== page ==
Obama to Supreme Court: Let Remote-Storage Decision Stand
The Obama Administration is backing Cablevision in a copyright dispute with the entertainment industry about digital video recorders. Friday, the U.S. Solicitor General filed papers urging the Supreme Court to decline to review an appellate court decision approving Cablevision's proposed remote-storage DVRs.
"Network-based technologies for copying and replaying television programming raise potentially significant questions, but this case does not provide a suitable occasion for this court to address them," the administration argued. The Supreme Court still could decide to accept the appeal, but that appears unlikely to happen now.
Industry observers are following the case closely because the outcome could affect a broad swath of Web-based companies, including those offering digital music lockers, mixtapes, and other cloud storage services.
A coalition of film and TV studios had sued Cablevision in 2006, alleging that the company's planned remote device would infringe copyright because Cablevision would itself make and store copies of shows. With older products like VCRs -- which were okayed by the Supreme Court 25 years ago -- and more traditional DVRs, the programs physically reside in consumers' homes.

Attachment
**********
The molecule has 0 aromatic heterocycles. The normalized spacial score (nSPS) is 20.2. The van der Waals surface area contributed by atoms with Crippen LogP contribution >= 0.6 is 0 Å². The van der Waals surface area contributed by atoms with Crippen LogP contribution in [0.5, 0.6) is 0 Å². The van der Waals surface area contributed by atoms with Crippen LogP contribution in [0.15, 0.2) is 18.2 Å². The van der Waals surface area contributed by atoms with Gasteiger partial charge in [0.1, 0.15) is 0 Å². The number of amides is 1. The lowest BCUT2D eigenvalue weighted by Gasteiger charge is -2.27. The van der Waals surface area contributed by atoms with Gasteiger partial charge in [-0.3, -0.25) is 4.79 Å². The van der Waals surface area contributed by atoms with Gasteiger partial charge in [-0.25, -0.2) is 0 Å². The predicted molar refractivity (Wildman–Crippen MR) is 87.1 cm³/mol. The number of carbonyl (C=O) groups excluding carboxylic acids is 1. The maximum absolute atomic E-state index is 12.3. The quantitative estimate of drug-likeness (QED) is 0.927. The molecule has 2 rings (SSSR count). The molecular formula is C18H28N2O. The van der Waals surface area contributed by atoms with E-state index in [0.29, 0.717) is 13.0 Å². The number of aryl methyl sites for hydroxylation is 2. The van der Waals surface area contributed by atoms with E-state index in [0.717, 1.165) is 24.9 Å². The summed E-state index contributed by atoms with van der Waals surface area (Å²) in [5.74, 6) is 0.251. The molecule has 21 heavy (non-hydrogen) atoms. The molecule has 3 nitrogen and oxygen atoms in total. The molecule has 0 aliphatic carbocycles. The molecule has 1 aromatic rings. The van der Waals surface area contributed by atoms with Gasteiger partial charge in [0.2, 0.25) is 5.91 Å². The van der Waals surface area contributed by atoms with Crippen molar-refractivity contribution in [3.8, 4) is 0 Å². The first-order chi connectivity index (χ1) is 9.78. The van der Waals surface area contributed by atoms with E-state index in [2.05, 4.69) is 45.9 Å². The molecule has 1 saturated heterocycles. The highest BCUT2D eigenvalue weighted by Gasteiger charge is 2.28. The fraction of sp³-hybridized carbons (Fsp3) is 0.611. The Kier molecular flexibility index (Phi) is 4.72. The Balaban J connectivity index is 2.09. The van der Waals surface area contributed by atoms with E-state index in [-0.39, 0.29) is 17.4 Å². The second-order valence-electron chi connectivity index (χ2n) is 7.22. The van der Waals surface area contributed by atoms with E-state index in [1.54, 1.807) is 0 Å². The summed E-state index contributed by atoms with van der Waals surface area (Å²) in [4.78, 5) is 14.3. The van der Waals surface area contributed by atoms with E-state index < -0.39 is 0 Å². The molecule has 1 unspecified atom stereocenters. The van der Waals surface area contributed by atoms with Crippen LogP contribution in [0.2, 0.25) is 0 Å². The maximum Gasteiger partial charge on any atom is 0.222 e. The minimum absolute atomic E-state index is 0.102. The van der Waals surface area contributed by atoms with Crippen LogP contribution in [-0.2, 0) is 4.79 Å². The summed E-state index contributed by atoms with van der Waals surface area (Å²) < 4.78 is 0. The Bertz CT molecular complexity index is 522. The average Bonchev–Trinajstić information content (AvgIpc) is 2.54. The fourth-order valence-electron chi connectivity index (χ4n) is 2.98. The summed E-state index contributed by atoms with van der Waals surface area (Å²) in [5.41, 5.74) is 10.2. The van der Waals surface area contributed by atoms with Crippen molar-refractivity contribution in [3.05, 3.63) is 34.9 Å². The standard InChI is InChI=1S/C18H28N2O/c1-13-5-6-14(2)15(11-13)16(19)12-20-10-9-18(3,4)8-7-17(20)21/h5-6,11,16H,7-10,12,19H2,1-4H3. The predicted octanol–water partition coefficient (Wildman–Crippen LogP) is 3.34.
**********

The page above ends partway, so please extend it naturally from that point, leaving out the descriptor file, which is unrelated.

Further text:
The Second Circuit Court of Appeals ruled in Cablevision's favor last August. That court held that consumers would be responsible for making the copies, not Cablevision, which only intends to provide the technology.
The studios petitioned the U.S. Supreme Court to review the case. That court asked the Obama Administration to weigh in on whether the case should be heard.
The Justice Department agreed with the appeals court that the service's remote nature doesn't make it unlawful. "From the consumer's perspective, respondents' [remote storage DVR] service would offer essentially the same functionality as a VCR or a set-top DVR," the administration argued in a brief asking the Supreme Court to reject the appeal.
Gigi Sohn, president of digital rights group Public Knowledge, praised the Solicitor General's decision. "Common sense would dictate that a recording is a recording, whether made on a set-top box or in a cable head-end," Sohn said in a statement. "We hope the U.S. Supreme Court follows this advice and removes any legal obstacles from the Cablevision service going forward."
Internet observers were also following the case to see how the new U.S. Solicitor General, former Harvard Law School dean Elena Kagan, would approach legal issues involving technology and entertainment.
But Kagan's stance in this case might not be the best reflection of her views because the litigation has some odd wrinkles. Cablevision and the studios agreed that they would not raise two related issues -- whether the remote service DVRs enable a fair use of material, and if not, whether Cablevision contributed to infringement by consumers. The Solicitor General wrote that the decision to sidestep those questions makes the case "an unsuitable vehicle for clarifying the proper application of copyright principles to technologies."